During panademic quarantines, we could experience online virtual spaces opening up infinite opportunities and worlds. Switching on our devices – laptops, smart appliances, televisions – we could be in the exhibition rooms of museums in far-away countries virtually or walk on the squares of unknown cities with online maps.
For our generation, it is increasingly difficult to imagine that things have not always been like this – not even 20-30 years ago, and certainly not in the baroque age.
Curiosity and the desire to know the world are deeply rooted in people. In the middle of the 18th century, this thirst created a genre called ‘Guckkastenbild’.
Perspective panorama pictures became popular owing to optic innovations of the 18th century, and became the forerunners of visual entertainment tools. Picture demonstrators took their ‘peep’ boxes to fairs from town to town, and showed remote landscapes, beautiful street views, panoramas, and artistic buildings of far-away cities or battlefields, disaster scenes in three dimensions realistically to common people for some pennies.
The graphical collection of the Piarist Museum in Budapest contains about 60 pieces of coloured perspective engravings, panorama views that have a unique cultural, media and art historical importance. These pictures played the role of the internet or television in the 18th century, taking viewers to far away, unreachable lands and cities, imitating the illusion of reality.
The engravings in the collection were published by specialised workshops all over in Europe. The publishers John & Thomas Bowles and the Robert Laurie & John Whittle in London. The printing houses of Basset, Chereau, Daumont, Hucquier and Mondhare in Paris. Georg Balthasar Probst’s (1732-1801) printing-house in Augsburg in the Holy Roman Empire was one of the most productive, with a workshop in Italy as well.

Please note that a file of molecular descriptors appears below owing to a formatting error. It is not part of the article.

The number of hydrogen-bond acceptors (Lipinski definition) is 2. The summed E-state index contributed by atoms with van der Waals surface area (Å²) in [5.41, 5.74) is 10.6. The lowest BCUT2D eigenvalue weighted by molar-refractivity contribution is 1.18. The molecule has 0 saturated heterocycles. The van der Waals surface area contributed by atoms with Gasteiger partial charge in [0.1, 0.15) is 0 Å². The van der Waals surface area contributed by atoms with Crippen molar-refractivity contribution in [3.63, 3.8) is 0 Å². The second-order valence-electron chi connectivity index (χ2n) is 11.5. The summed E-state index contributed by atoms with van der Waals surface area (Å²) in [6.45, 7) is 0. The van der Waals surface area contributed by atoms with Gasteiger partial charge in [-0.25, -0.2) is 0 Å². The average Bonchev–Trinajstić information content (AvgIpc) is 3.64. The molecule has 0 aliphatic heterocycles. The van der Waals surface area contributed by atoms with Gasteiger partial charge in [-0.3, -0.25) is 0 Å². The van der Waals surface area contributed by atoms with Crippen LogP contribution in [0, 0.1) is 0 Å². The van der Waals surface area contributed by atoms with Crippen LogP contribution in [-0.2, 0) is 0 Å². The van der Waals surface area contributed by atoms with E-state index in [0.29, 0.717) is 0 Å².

These engravings are called ‘Prospect’ or ‘Perspective View’ in English, ‘Vue d’Optique’ or ‘Vue Perspective’ in French and ‘Guckkastenblatt’ or ‘Guckkastenbild’ in German. The engravings were placed in a closed box or peep box under a special appliance equipped with a magnifying lens called zograscope, which had a strong spatial effect in viewers.
Placing and subtitling pictures were done similarly by most publishers. Usually, the title is under the picture in one or several languages, depending on the depicted country or city they were written in Latin, German, English, French, Italian or Dutch. Sometimes, a short, mirrored text can be found above the picture as well, which was an explanation to viewers, because the zograscope showed both the text and the engraving mirrored.
Thus, Perspective Views gave the ‘right’ image through the zograscope if they depicted the mirrored image of reality in their original conditions.
Regarding their themes, variety is extraordinary in the perspective engraving genre. Most of them are city views with streets, ports, palaces, castles surrounded with parks. However, you can often find exotic landscapes or disaster scenes too. Besides these, historic scenes and other special events like land or sea battles, sieges and processions were also fashionable and even the dates of the events were written on them.
EXPLORE MORE: Illustrations showing city skylines and panaromas
Alongside these popular topics, the collection has a special gem: an uncoloured series of engravings consisting of large sheets of paper with the title ‘Seven Wonders of the Ancient World’. Its exotic theme was extremely beloved in the period. It was a social entertainment in wealthy families to watch pictures, but owing to showmen, common people could also experience them. For one moment, remote landscapes could come to life in front of anyone.
When did these perspective panorama pictures get into the collection of the Piarist Museum? Regarding the dating of the collection, the bracketing cover of the coloured engravings help us. The handwritten Latin inscription on the cover ‘No. V. Cupra diversa illuminata’ (Different coloured engravings) was written by Fr. Alajos Hegedűs (1761-1843), the secretary of the Hungarian Piarist Province, who made the detailed catalogue of the archives of the Order Province in 1809, which was already kept in Pest. According to the catalogue, the coloured engravings were in the ‘internal archives’ together with other engravings, draft plans and maps.
Fr. Alajos Hegedűs used a student’s handwritten salutation addressed to Fr. Piarist Province Leader Imre Perczel (1733-1795) as a cover that can be considered as a calligraphy exercise. These imply that the collection was already stored in an ordered, systematized form at the beginning of the 19th century; and the collection itself could be composed by the end of the 18th century. Archivist Fr. Rezső Jászai (1871-1952) reorganised the archives after 1920; he made a new catalogue of maps and draft plans, and the engravings might have been moved to the collection of the newly established Piarist Museum that time.
By Péter Borbás, Piarist Museum and Boglárka Helmeczi, Forum Hungaricum Non-profit Ltd. |Translated by Zita Aknai
This blog is part of Europeana’s Discovering Europe season featuring cultural jewels and hidden gems from across the continent.